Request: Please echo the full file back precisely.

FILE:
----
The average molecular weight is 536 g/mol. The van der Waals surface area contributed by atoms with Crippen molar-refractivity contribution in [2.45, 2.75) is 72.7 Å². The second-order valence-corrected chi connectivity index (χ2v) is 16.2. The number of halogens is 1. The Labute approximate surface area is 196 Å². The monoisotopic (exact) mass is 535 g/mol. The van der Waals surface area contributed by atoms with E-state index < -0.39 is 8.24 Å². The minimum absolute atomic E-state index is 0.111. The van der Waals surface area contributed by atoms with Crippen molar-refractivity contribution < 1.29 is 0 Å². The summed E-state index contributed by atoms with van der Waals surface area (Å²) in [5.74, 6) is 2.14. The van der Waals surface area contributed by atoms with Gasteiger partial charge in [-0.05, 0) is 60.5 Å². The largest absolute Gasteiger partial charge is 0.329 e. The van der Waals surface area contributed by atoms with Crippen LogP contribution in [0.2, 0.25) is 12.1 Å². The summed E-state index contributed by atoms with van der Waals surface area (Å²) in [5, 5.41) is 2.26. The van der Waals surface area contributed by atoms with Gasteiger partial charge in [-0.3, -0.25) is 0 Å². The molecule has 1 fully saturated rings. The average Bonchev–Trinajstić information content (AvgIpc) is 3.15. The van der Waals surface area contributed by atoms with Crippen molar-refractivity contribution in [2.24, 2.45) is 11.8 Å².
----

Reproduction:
The average molecular weight is 536 g/mol. The van der Waals surface area contributed by atoms with Crippen molar-refractivity contribution in [2.45, 2.75) is 72.7 Å². The second-order valence-corrected chi connectivity index (χ2v) is 16.2. The number of halogens is 1. The Labute approximate surface area is 196 Å². The monoisotopic (exact) mass is 535 g/mol. The van der Waals surface area contributed by atoms with E-state index < -0.39 is 8.24 Å². The minimum absolute atomic E-state index is 0.111. The van der Waals surface area contributed by atoms with Crippen molar-refractivity contribution < 1.29 is 0 Å². The summed E-state index contributed by atoms with van der Waals surface area (Å²) in [5.74, 6) is 2.14. The van der Waals surface area contributed by atoms with Gasteiger partial charge in [-0.05, 0) is 60.5 Å². The largest absolute Gasteiger partial charge is 0.329 e. The van der Waals surface area contributed by atoms with Crippen LogP contribution in [0.2, 0.25) is 12.1 Å². The summed E-state index contributed by atoms with van der Waals surface area (Å²) in [5, 5.41) is 2.26. The van der Waals surface area contributed by atoms with Gasteiger partial charge in [-0.3, -0.25) is 0 Å². The molecule has 1 fully saturated rings. The average Bonchev–Trinajstić information content (AvgIpc) is 3.15. The van der Waals surface area contributed by atoms with Crippen molar-refractivity contribution in [2.24, 2.45) is 11.8 Å².